Access to these records is restricted and confidentiality is protected by CPFS. If you believe the Department may hold records about you, or about a family member, you are encouraged to apply. Access is governed by the Freedom of Information Act 1992 and the Department has a form on their website which you must use to apply for records.
Record-keeping practices have changed over time and governments didn't always realise how important it might be to preserve the records that were made when someone was a child. Even where client files exist, the amount and type of information they contain differs from child to child. It is not unusual for one child in a family of siblings who were all in 'care' to have a thick file while her brother or sister has no more than a name in a register. So often, the record-making and record-keeping depended on the officer doing the recording and/or culling.
The growing trend of administration and greater public accountability for finances was also a factor in how government was dealing with information. During the 1970s when new files were being created at the rate of around 10,000 per year, the department was concerned with the large amount of 'inactive', old files that it had in storage. A culling program started in earnest and the department's annual reports give the numbers of files destroyed each year. Sadly, some of those files would have been client files for children who had now 'grown up' and not been in touch with the department for some years.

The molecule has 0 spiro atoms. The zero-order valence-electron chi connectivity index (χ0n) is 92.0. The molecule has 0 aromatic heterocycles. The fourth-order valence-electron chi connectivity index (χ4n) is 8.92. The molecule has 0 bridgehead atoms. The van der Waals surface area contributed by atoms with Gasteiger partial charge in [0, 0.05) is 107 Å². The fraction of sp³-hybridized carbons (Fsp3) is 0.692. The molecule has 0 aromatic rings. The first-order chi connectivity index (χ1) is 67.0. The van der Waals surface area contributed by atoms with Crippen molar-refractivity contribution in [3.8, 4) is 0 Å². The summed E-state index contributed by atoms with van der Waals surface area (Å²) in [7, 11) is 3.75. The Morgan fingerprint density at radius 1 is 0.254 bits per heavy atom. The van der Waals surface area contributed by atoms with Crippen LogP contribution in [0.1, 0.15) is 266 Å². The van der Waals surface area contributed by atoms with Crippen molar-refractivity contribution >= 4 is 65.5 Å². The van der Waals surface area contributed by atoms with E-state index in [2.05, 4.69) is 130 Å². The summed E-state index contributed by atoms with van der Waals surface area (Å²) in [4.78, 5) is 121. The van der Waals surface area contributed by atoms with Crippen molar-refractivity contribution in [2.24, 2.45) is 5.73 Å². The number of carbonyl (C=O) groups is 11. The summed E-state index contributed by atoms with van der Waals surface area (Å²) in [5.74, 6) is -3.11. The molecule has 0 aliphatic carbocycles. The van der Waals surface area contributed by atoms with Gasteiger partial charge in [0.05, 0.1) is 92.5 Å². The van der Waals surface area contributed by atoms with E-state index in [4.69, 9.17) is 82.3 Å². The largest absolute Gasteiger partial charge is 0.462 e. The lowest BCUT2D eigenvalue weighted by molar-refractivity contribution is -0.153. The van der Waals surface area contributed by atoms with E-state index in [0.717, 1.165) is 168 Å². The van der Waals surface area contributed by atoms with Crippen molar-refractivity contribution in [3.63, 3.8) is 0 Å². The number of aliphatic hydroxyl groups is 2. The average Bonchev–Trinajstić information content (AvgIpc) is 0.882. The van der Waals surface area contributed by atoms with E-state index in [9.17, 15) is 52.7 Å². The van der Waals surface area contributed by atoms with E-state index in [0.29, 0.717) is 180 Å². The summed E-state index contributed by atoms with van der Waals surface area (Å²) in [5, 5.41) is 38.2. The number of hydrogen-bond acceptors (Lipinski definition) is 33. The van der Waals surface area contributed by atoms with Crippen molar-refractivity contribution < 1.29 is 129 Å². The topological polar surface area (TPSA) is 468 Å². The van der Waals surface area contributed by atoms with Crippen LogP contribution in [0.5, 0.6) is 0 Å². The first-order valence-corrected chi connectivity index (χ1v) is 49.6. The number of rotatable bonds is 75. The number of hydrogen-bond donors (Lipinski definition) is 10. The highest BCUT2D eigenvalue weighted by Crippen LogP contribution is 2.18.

By 1984, the department had started entering client records into a computer system. This system has changed over time, and there was still a lot of 'manual recording' until the 2000s when the department gradually brought in a State-wide, electronic system for creating, managing and preserving records which was fully implemented in February 2008. The Children and Community Services Act 2004 (WA) s.128 requires that the department keeps records for every child who comes into its care.
It is disappointing to know that not all client files exist and that many of them have very little information of value to people in their adult years. However, particularly since the 1980s, record-keeping has improved and some files may contain:
We do not currently have any records linked to this organisation, but records may exist. The Find & Connect Support Service can help people who lived in orphanages and children's institutions look for their records.
We do not currently have any photographs linked to this entry. If you know of any additional photographs, please contact us.
The Find & Connect Support Service can help people who lived in orphanages and children's institutions look for their records.
11 April 2022
Cite this: http://www.findandconnect.gov.au/guide/wa/WE00616
First published by the Find & Connect Web Resource Project for the Commonwealth of Australia, 2011
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